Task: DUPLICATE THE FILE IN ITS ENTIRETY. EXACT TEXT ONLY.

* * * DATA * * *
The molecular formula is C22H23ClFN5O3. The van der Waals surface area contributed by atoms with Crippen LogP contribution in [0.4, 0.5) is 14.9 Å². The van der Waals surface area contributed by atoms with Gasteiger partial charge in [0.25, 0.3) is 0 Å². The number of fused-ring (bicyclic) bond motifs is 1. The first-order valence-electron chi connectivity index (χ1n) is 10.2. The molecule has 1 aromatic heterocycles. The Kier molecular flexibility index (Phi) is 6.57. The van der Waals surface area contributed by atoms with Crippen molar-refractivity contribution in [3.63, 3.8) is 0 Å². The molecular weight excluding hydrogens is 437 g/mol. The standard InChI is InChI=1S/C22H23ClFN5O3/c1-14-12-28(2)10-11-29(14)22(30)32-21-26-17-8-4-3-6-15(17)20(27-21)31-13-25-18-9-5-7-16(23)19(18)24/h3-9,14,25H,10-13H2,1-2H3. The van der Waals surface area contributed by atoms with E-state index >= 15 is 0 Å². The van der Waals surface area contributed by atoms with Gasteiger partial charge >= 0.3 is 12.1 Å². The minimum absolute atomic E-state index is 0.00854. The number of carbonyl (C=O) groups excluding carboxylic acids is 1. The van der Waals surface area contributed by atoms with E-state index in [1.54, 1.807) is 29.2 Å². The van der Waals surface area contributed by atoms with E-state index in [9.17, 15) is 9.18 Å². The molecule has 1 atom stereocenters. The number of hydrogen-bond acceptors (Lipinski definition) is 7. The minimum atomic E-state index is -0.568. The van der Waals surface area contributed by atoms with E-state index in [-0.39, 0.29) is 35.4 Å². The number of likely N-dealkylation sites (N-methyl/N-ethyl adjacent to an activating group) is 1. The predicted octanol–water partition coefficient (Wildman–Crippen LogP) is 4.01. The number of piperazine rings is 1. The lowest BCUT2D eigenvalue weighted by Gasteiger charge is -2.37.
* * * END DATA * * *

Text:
The molecular formula is C22H23ClFN5O3. The van der Waals surface area contributed by atoms with Crippen LogP contribution in [0.4, 0.5) is 14.9 Å². The van der Waals surface area contributed by atoms with Gasteiger partial charge in [0.25, 0.3) is 0 Å². The number of fused-ring (bicyclic) bond motifs is 1. The first-order valence-electron chi connectivity index (χ1n) is 10.2. The molecule has 1 aromatic heterocycles. The Kier molecular flexibility index (Phi) is 6.57. The van der Waals surface area contributed by atoms with Crippen molar-refractivity contribution in [3.63, 3.8) is 0 Å². The molecular weight excluding hydrogens is 437 g/mol. The standard InChI is InChI=1S/C22H23ClFN5O3/c1-14-12-28(2)10-11-29(14)22(30)32-21-26-17-8-4-3-6-15(17)20(27-21)31-13-25-18-9-5-7-16(23)19(18)24/h3-9,14,25H,10-13H2,1-2H3. The van der Waals surface area contributed by atoms with E-state index >= 15 is 0 Å². The van der Waals surface area contributed by atoms with Gasteiger partial charge >= 0.3 is 12.1 Å². The minimum absolute atomic E-state index is 0.00854. The number of carbonyl (C=O) groups excluding carboxylic acids is 1. The van der Waals surface area contributed by atoms with E-state index in [1.54, 1.807) is 29.2 Å². The van der Waals surface area contributed by atoms with E-state index in [9.17, 15) is 9.18 Å². The molecule has 1 atom stereocenters. The number of hydrogen-bond acceptors (Lipinski definition) is 7. The minimum atomic E-state index is -0.568. The van der Waals surface area contributed by atoms with E-state index in [-0.39, 0.29) is 35.4 Å². The number of likely N-dealkylation sites (N-methyl/N-ethyl adjacent to an activating group) is 1. The predicted octanol–water partition coefficient (Wildman–Crippen LogP) is 4.01. The number of piperazine rings is 1. The lowest BCUT2D eigenvalue weighted by Gasteiger charge is -2.37.